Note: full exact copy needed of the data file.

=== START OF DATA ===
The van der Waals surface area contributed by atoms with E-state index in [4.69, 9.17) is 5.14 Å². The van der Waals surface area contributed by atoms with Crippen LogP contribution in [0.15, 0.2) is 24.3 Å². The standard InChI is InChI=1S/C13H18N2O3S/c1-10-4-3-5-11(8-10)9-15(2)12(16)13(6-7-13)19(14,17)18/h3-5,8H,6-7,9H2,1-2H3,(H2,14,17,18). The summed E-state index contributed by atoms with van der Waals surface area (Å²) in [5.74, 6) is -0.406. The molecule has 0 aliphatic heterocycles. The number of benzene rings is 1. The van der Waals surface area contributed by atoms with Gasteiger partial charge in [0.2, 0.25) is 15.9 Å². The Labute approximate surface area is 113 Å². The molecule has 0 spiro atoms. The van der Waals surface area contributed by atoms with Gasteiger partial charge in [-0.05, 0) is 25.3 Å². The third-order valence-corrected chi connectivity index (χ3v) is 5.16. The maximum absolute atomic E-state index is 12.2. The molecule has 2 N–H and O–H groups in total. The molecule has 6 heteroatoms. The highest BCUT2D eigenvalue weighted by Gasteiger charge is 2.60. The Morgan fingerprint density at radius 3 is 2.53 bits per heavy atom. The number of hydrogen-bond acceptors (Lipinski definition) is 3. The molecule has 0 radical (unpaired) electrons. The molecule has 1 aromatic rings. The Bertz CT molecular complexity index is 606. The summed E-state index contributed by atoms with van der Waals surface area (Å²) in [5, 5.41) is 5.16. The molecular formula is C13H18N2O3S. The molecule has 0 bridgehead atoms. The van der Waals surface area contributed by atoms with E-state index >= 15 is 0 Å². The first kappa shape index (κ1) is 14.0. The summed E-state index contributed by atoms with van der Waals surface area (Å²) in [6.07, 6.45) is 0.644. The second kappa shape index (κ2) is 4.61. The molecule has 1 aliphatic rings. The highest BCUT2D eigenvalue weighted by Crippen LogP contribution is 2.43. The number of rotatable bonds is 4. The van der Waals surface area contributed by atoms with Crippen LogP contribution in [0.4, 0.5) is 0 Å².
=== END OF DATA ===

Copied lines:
The van der Waals surface area contributed by atoms with E-state index in [4.69, 9.17) is 5.14 Å². The van der Waals surface area contributed by atoms with Crippen LogP contribution in [0.15, 0.2) is 24.3 Å². The standard InChI is InChI=1S/C13H18N2O3S/c1-10-4-3-5-11(8-10)9-15(2)12(16)13(6-7-13)19(14,17)18/h3-5,8H,6-7,9H2,1-2H3,(H2,14,17,18). The summed E-state index contributed by atoms with van der Waals surface area (Å²) in [5.74, 6) is -0.406. The molecule has 0 aliphatic heterocycles. The number of benzene rings is 1. The van der Waals surface area contributed by atoms with Gasteiger partial charge in [0.2, 0.25) is 15.9 Å². The Labute approximate surface area is 113 Å². The molecule has 0 spiro atoms. The van der Waals surface area contributed by atoms with Gasteiger partial charge in [-0.05, 0) is 25.3 Å². The third-order valence-corrected chi connectivity index (χ3v) is 5.16. The maximum absolute atomic E-state index is 12.2. The molecule has 2 N–H and O–H groups in total. The molecule has 6 heteroatoms. The highest BCUT2D eigenvalue weighted by Gasteiger charge is 2.60. The Morgan fingerprint density at radius 3 is 2.53 bits per heavy atom. The number of hydrogen-bond acceptors (Lipinski definition) is 3. The molecule has 0 radical (unpaired) electrons. The molecule has 1 aromatic rings. The Bertz CT molecular complexity index is 606. The summed E-state index contributed by atoms with van der Waals surface area (Å²) in [5, 5.41) is 5.16. The molecular formula is C13H18N2O3S. The molecule has 0 bridgehead atoms. The van der Waals surface area contributed by atoms with E-state index >= 15 is 0 Å². The first kappa shape index (κ1) is 14.0. The summed E-state index contributed by atoms with van der Waals surface area (Å²) in [6.07, 6.45) is 0.644. The second kappa shape index (κ2) is 4.61. The molecule has 1 aliphatic rings. The highest BCUT2D eigenvalue weighted by Crippen LogP contribution is 2.43. The number of rotatable bonds is 4. The van der Waals surface area contributed by atoms with Crippen LogP contribution in [0.4, 0.5) is 0 Å².